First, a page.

Oil prices rise on ongoing Venezuelan supply trouble

WTI Crude Oil

Washington was anxious that the sanctions would curb deliveries from Iran and push oil prices up, the sources said.

The U.S. government had also unofficially asked Saudi Arabia and some other OPEC producers to raise output a day before Washington slapped new sanctions on Tehran. Fuel inventories also rose.

Riyadh took this line partly because higher crude prices could help the stock market float of a stake in state oil giant Saudi Aramco expected to take place in 2019, Saudi industry sources had told Reuters.

Oil headed for its first weekly gain since mid-May as investors weighed mixed signals from OPEC members about whether the group and its allies will increase output.

Sanctions on Iran's crude exports displaced more than 1 MMBPD from global markets under President Obama, who garnered worldwide support for the penalties. Global oil supply has tightened with the OPEC-led production cuts that began in January 2017. The top three producers previous year were Russian Federation with daily production of 10.35 million barrels, Saudi Arabia with 9.96 million barrels and the United States with 9.36 million barrels.

U.S. West Texas Intermediate pooh-poohed the report, ending Tuesday's session up 77 cents, or 1.2%, at $65.52 a barrel, rallying from a almost two-month low of $64.22/Bbl earlier in the session, Kallanish Energy reports.

Brent crude futures added 25 cents, or 0.33 percent, to $75.53 a barrel by 0717 GMT, after settling down 2 percent at $75.29 on Monday. In post-settlement trade, Brent turned positive, rising 18 cents a barrel. USA light crude was down 15 cents at $65.37.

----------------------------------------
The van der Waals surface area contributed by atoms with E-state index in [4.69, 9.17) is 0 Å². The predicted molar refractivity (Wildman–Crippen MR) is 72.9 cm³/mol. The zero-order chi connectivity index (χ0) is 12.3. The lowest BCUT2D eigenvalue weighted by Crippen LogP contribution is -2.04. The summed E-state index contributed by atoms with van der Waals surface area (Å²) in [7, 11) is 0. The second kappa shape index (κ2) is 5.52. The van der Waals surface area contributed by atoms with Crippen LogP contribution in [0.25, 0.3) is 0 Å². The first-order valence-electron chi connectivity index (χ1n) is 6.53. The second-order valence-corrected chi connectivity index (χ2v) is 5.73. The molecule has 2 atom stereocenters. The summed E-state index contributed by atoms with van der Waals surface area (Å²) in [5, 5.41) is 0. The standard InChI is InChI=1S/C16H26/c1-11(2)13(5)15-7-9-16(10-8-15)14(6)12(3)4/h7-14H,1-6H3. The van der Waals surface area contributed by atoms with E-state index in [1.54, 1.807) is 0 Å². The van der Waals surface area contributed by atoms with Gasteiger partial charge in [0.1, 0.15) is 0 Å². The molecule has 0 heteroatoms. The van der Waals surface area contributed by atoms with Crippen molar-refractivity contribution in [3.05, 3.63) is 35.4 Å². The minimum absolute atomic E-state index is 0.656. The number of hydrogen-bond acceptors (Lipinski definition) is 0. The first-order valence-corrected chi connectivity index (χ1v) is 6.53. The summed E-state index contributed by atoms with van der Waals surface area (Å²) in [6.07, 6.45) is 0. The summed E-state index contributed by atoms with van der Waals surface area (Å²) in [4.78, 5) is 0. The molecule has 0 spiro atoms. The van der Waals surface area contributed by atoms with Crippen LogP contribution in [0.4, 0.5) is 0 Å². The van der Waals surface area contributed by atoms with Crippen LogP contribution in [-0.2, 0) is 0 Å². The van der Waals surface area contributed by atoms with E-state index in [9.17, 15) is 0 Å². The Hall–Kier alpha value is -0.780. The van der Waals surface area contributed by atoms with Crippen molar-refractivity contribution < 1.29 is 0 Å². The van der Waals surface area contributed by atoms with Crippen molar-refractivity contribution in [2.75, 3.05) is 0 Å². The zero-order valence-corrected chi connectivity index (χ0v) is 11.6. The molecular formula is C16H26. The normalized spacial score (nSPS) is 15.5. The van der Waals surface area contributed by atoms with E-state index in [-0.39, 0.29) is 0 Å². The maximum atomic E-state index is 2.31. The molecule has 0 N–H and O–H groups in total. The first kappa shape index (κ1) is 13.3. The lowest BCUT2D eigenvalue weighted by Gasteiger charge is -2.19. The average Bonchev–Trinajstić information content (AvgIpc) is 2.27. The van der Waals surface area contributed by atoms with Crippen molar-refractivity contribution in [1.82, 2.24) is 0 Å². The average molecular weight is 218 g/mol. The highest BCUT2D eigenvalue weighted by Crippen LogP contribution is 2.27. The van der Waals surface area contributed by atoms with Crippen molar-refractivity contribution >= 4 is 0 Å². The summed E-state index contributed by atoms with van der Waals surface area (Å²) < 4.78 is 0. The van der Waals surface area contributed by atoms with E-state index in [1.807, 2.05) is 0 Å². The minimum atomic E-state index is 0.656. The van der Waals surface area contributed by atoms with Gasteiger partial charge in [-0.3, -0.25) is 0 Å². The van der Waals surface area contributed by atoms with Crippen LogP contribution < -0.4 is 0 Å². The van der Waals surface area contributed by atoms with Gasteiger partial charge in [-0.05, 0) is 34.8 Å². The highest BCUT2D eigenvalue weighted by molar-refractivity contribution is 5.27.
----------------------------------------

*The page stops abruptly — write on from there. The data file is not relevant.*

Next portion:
The Organization of the Petroleum Exporting Countries and Russian Federation will meet on June 22-23 to decide how much production they will increase as global inventories have tightened while Venezuela's production has dropped more than expected.

OPEC and non-member producers led by Russian Federation had agreed to curb output by about 1.8 million barrels per day until the end of 2018 to reduce global stocks, but the inventory overhang is now near OPEC's target. In 2015, Tehran refused to sign up to OPEC policies, saying it needed to hike output due to the easing of sanctions after a nuclear accord with world powers. Its output has been hampered by inadequate investment, mismanagement and US sanctions. Since then, prices have receded about 8% as the Organization of Petroleum Exporting Countries and its allies flirt with the possibility of easing their supply curbs as USA shale producers continue to pump record volumes.

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